One of the first tropical plants that really intrigued me was Tacca – which is commonly known as the bat plant.
First I read everything I could find on how to grow tacca.
Finding A Tacca Wasn’t Easy
Finding one was hard however since I live in Indiana and tropical plants are not common here.
Sure the big box stores get palm trees, peace lilies and other tropical plants known to thrive as houseplants, but the truly tropical – and bizarre plants that I love are not easy to come by.
So I went on a search for seeds.
That was when I found out the bat plant comes in more than just black – there are white ones, green ones and even brown ones.
The seeds for the white variety were accessible so I ordered some.
In fact I ordered some multiple times because I just could not get the seeds to germinate.
At last, I did succeed and here is how I did it.
Tacca Germination Tips
I sprinkled them on top of moist potting soil.
I then sealed the container, keep it inside my house so that it would remain warm and waited.
The seeds germinated within a three month time period.
I did not open the lid during this time other than to carefully add water when I noticed the condensation inside the container was starting to dissipate.
I used a mister to add water so I did not disturb the seeds or accidentally overwater.
The seedlings transplanted well and were growing.
During a move the pots they were in dried up and I lost the seedlings.
Tacca Growing Tips
Fast forward several years.
I finally was able to acquire a blooming size bat plant.
It has a single bloom on it when I bought it and no signs of buds.
It was healthy however and I decided to give it a go.
I put the bat plant in my greenhouse – and while it does receive light from a grow light it is off to the side of the grow light.
The bat plant does like bright light, but not direct light so the position of my grow light is ideal.
I also have a banana whose leaves tower above it.
The first thing I learned about this plant – years ago – is it does not tolerate dry soil.
I placed a saucer under the pot and water about once a week.
I allow the saucer to fill with water and let the plant drink up as much as it wants.
When I go out the next week to check, the saucer is dry and the soil – while still moist enough to keep the plant alive – is definitely ready for more water.
After the plant was here about a month, I noticed what appeared to be flower buds.
I kept my eye on them to make sure they were what I thought they were – and indeed that was the case.
Right now I have four buds and two blooms on the plant.
The paperwork I received with the plant I bought mentioned it blooms up to eight times in one season so I think I am doing pretty good.
Temperature And Humidty
The bat plant likes warmer temperatures so I try to keep my greenhouse around 60 degrees Fahrenheit at night.
This plant does require high humidity, which of course my greenhouse has, but I also mist it from time to time.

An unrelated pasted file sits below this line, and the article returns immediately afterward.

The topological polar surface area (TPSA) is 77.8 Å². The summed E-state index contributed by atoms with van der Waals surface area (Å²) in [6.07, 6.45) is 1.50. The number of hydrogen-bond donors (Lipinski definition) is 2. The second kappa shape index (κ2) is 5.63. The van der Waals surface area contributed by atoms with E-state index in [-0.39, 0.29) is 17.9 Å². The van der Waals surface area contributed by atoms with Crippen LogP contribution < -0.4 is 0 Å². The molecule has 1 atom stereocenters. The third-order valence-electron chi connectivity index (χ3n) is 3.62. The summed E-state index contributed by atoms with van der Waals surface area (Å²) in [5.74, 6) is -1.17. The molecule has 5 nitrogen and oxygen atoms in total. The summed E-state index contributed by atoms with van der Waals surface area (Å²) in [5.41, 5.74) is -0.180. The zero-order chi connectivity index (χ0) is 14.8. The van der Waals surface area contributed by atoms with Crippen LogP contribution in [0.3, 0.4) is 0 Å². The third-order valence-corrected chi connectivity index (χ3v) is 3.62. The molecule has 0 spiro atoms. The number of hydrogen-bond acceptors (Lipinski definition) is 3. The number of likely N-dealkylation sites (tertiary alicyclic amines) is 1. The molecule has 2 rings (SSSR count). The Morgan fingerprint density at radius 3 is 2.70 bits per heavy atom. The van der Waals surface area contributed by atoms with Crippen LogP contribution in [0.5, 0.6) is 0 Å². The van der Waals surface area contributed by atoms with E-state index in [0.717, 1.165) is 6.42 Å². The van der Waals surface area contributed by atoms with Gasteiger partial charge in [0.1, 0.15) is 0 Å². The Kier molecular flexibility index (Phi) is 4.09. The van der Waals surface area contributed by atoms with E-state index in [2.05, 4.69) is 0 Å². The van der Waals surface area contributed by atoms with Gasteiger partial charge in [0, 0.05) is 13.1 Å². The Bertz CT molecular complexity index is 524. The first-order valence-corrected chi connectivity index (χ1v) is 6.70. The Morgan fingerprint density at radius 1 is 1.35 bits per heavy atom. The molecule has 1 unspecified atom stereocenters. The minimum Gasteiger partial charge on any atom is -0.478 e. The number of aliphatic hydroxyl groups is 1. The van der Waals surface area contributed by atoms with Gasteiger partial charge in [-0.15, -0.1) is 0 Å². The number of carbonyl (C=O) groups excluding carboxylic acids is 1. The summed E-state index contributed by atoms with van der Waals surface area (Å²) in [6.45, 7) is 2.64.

The typical bloom time for this plant is late summer through fall.
Mine was in bloom in August when I bought it.
It is November now and clearly not done blooming.
I did not repot it when I brought it home, but plan to do so come spring before new growth commences.
The potting soil mixture this plant prefers is 50% pine bark, 40% peat moss, and 10% sand so that is a mixture I will make myself.
As for fertilization, so far I have not used any.
I know plants such as this are often over fertilized before they are sold to encourage fast growth and flowering.
Once I repot the plant I will use orchid fertilizer bi-weekly and add a small amount of a slow release fertilizer into the soil mixture.
Truthfully I have found this plant very easy to care for.
Questions or comments?
Leave them them in the comment section below!
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How To Grow Tropical Plants
Growing tropical plants - also known as houseplants - indoors is fun and enjoyable plus many of them clean the indoor of pollutants.
It is easy to grow exotic looking plants that produce tropical fruit and colorful flowers in a pot in your living room or office.
Many of these plants are easy to start from seed and I share with you five plants that I recommend for indoor growing.
I also share with you why growing your own tropical fruit saves money.
In this video you will learn:
How to bring tropical plants indoors at the end of summer
How to grow tropical plants indoors
How to protect and overwinter tropical plants outdoors in cold climates
How to propagate tropical plants
How to water tropcial plants
How to grow topical plants in a greenhouse
Monday 1st of October 2018
I recently purchased a rhizome and planted that myself. It will be winter soon so I'm not expecting a whole lot to happen at the moment. I keep an 80% humidity in my room at around 66°F. I have it place away from my grow light as well. I'm more curious as if I'm keeping the soil moist enough but not too wet to cause rot to the rhizome. Any other tips you have? Or do you think I'm on the right path.
Sheri Ann Richerson
Friday 4th of January 2019
I think you are on the right path. Mine bloomed during the winter and went dormant during the summer. I had mine under my grow light but my Tacca was positioned under my banana plant. I am pretty sure my grow light was a good 8 feet or more above it. I watched the leaves to make sure they did not wilt. If I saw them start to wilt, I watered right away. I simply filled the saucer and let the plant drink it up. I checked the next day and if the the water was still there, I poured it off. Mine was in a greenhouse however and usually there was no water left in the saucer. I hope this helps!